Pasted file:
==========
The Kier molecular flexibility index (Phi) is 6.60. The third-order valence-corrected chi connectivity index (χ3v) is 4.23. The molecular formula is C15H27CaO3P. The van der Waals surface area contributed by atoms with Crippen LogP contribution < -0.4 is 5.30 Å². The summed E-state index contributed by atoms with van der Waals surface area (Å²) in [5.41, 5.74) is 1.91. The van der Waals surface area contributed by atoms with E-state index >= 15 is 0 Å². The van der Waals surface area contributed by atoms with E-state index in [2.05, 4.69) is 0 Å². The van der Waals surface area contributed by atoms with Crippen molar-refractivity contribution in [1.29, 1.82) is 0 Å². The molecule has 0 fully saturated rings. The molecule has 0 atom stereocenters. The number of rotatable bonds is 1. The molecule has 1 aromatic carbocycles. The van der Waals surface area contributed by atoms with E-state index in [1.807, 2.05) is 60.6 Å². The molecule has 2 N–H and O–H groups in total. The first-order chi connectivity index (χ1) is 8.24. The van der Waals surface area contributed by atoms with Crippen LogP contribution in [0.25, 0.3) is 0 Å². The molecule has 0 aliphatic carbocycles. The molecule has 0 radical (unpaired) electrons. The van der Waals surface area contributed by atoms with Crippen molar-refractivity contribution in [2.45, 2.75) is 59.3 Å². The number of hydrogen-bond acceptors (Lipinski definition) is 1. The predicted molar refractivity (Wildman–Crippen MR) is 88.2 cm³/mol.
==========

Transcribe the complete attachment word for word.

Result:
The Kier molecular flexibility index (Phi) is 6.60. The third-order valence-corrected chi connectivity index (χ3v) is 4.23. The molecular formula is C15H27CaO3P. The van der Waals surface area contributed by atoms with Crippen LogP contribution < -0.4 is 5.30 Å². The summed E-state index contributed by atoms with van der Waals surface area (Å²) in [5.41, 5.74) is 1.91. The van der Waals surface area contributed by atoms with E-state index >= 15 is 0 Å². The van der Waals surface area contributed by atoms with E-state index in [2.05, 4.69) is 0 Å². The van der Waals surface area contributed by atoms with Crippen molar-refractivity contribution in [1.29, 1.82) is 0 Å². The molecule has 0 fully saturated rings. The molecule has 0 atom stereocenters. The number of rotatable bonds is 1. The molecule has 1 aromatic carbocycles. The van der Waals surface area contributed by atoms with E-state index in [1.807, 2.05) is 60.6 Å². The molecule has 2 N–H and O–H groups in total. The first-order chi connectivity index (χ1) is 8.24. The van der Waals surface area contributed by atoms with Crippen LogP contribution in [0.25, 0.3) is 0 Å². The molecule has 0 aliphatic carbocycles. The molecule has 0 radical (unpaired) electrons. The van der Waals surface area contributed by atoms with Crippen molar-refractivity contribution in [2.45, 2.75) is 59.3 Å². The number of hydrogen-bond acceptors (Lipinski definition) is 1. The predicted molar refractivity (Wildman–Crippen MR) is 88.2 cm³/mol.